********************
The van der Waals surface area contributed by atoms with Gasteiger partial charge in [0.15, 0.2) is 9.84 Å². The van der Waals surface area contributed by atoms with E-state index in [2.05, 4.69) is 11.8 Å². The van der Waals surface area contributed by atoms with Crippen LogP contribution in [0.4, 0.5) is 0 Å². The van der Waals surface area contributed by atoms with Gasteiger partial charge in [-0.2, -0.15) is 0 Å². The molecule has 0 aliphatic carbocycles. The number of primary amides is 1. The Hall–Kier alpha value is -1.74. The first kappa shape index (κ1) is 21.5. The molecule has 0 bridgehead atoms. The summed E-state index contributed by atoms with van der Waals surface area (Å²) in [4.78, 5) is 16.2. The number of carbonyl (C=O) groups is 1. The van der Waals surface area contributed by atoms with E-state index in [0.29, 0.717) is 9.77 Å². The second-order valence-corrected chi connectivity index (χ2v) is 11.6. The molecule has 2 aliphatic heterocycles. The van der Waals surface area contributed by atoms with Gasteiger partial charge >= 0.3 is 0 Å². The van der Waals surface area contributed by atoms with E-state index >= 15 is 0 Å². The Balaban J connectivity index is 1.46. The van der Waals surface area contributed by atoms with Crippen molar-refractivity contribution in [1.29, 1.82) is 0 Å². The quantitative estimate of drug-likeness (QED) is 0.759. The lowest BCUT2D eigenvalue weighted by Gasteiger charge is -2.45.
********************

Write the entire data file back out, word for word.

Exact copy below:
The van der Waals surface area contributed by atoms with Gasteiger partial charge in [0.15, 0.2) is 9.84 Å². The van der Waals surface area contributed by atoms with E-state index in [2.05, 4.69) is 11.8 Å². The van der Waals surface area contributed by atoms with Crippen LogP contribution in [0.4, 0.5) is 0 Å². The van der Waals surface area contributed by atoms with Gasteiger partial charge in [-0.2, -0.15) is 0 Å². The molecule has 0 aliphatic carbocycles. The number of primary amides is 1. The Hall–Kier alpha value is -1.74. The first kappa shape index (κ1) is 21.5. The molecule has 0 bridgehead atoms. The summed E-state index contributed by atoms with van der Waals surface area (Å²) in [4.78, 5) is 16.2. The number of carbonyl (C=O) groups is 1. The van der Waals surface area contributed by atoms with E-state index in [0.29, 0.717) is 9.77 Å². The second-order valence-corrected chi connectivity index (χ2v) is 11.6. The molecule has 2 aliphatic heterocycles. The van der Waals surface area contributed by atoms with Gasteiger partial charge >= 0.3 is 0 Å². The van der Waals surface area contributed by atoms with E-state index >= 15 is 0 Å². The Balaban J connectivity index is 1.46. The van der Waals surface area contributed by atoms with Crippen molar-refractivity contribution in [1.29, 1.82) is 0 Å². The quantitative estimate of drug-likeness (QED) is 0.759. The lowest BCUT2D eigenvalue weighted by Gasteiger charge is -2.45.